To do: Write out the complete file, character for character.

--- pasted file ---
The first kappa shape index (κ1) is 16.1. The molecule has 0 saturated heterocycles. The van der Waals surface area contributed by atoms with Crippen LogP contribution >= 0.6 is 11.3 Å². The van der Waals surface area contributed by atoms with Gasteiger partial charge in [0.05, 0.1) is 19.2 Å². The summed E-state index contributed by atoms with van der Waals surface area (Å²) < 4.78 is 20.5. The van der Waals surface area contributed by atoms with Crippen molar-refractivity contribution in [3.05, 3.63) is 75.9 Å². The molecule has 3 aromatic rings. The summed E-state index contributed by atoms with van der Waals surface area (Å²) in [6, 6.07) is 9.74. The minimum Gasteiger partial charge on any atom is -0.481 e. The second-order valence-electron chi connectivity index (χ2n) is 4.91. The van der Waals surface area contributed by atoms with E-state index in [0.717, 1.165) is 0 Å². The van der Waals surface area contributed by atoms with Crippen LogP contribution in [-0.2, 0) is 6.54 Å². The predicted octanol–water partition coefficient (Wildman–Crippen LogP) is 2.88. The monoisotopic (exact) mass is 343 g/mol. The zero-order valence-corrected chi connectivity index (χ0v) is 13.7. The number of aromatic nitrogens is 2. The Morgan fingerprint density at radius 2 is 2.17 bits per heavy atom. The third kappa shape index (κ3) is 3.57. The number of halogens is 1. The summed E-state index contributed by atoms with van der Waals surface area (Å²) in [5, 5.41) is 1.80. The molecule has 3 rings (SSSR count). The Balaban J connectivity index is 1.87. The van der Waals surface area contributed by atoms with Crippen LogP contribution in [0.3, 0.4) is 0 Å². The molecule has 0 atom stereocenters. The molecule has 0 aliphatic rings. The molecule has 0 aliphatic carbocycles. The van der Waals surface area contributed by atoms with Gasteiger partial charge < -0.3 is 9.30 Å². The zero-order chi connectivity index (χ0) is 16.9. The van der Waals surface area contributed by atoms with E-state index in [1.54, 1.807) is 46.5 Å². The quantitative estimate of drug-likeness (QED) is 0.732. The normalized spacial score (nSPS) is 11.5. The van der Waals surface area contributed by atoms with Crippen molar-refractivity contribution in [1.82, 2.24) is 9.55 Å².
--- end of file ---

The first kappa shape index (κ1) is 16.1. The molecule has 0 saturated heterocycles. The van der Waals surface area contributed by atoms with Crippen LogP contribution >= 0.6 is 11.3 Å². The van der Waals surface area contributed by atoms with Gasteiger partial charge in [0.05, 0.1) is 19.2 Å². The summed E-state index contributed by atoms with van der Waals surface area (Å²) < 4.78 is 20.5. The van der Waals surface area contributed by atoms with Crippen molar-refractivity contribution in [3.05, 3.63) is 75.9 Å². The molecule has 3 aromatic rings. The summed E-state index contributed by atoms with van der Waals surface area (Å²) in [6, 6.07) is 9.74. The minimum Gasteiger partial charge on any atom is -0.481 e. The second-order valence-electron chi connectivity index (χ2n) is 4.91. The van der Waals surface area contributed by atoms with E-state index in [0.717, 1.165) is 0 Å². The van der Waals surface area contributed by atoms with Crippen LogP contribution in [-0.2, 0) is 6.54 Å². The predicted octanol–water partition coefficient (Wildman–Crippen LogP) is 2.88. The monoisotopic (exact) mass is 343 g/mol. The zero-order valence-corrected chi connectivity index (χ0v) is 13.7. The number of aromatic nitrogens is 2. The Morgan fingerprint density at radius 2 is 2.17 bits per heavy atom. The third kappa shape index (κ3) is 3.57. The number of halogens is 1. The summed E-state index contributed by atoms with van der Waals surface area (Å²) in [5, 5.41) is 1.80. The molecule has 3 rings (SSSR count). The Balaban J connectivity index is 1.87. The van der Waals surface area contributed by atoms with Crippen LogP contribution in [0.3, 0.4) is 0 Å². The molecule has 0 atom stereocenters. The molecule has 0 aliphatic rings. The molecule has 0 aliphatic carbocycles. The van der Waals surface area contributed by atoms with Gasteiger partial charge < -0.3 is 9.30 Å². The zero-order chi connectivity index (χ0) is 16.9. The van der Waals surface area contributed by atoms with E-state index in [1.54, 1.807) is 46.5 Å². The quantitative estimate of drug-likeness (QED) is 0.732. The normalized spacial score (nSPS) is 11.5. The van der Waals surface area contributed by atoms with Crippen molar-refractivity contribution in [1.82, 2.24) is 9.55 Å².